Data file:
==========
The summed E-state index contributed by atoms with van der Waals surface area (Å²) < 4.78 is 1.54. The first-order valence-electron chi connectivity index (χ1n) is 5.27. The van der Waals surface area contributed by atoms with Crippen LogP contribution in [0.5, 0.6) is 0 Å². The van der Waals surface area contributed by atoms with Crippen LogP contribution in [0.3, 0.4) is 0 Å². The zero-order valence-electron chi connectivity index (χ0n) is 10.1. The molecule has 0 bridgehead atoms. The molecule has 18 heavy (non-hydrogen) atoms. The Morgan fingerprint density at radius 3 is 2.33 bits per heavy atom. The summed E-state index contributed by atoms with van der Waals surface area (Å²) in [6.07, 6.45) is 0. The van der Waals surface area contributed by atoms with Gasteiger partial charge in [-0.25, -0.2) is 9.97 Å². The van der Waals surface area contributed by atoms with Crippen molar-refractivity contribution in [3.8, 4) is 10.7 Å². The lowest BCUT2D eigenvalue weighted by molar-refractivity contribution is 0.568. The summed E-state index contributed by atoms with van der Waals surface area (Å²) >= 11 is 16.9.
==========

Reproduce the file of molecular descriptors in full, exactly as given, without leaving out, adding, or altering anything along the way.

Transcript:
The summed E-state index contributed by atoms with van der Waals surface area (Å²) < 4.78 is 1.54. The first-order valence-electron chi connectivity index (χ1n) is 5.27. The van der Waals surface area contributed by atoms with Crippen LogP contribution in [0.5, 0.6) is 0 Å². The van der Waals surface area contributed by atoms with Crippen LogP contribution in [0.3, 0.4) is 0 Å². The zero-order valence-electron chi connectivity index (χ0n) is 10.1. The molecule has 0 bridgehead atoms. The molecule has 18 heavy (non-hydrogen) atoms. The Morgan fingerprint density at radius 3 is 2.33 bits per heavy atom. The summed E-state index contributed by atoms with van der Waals surface area (Å²) in [6.07, 6.45) is 0. The van der Waals surface area contributed by atoms with Gasteiger partial charge in [-0.25, -0.2) is 9.97 Å². The van der Waals surface area contributed by atoms with Crippen molar-refractivity contribution in [3.8, 4) is 10.7 Å². The lowest BCUT2D eigenvalue weighted by molar-refractivity contribution is 0.568. The summed E-state index contributed by atoms with van der Waals surface area (Å²) >= 11 is 16.9.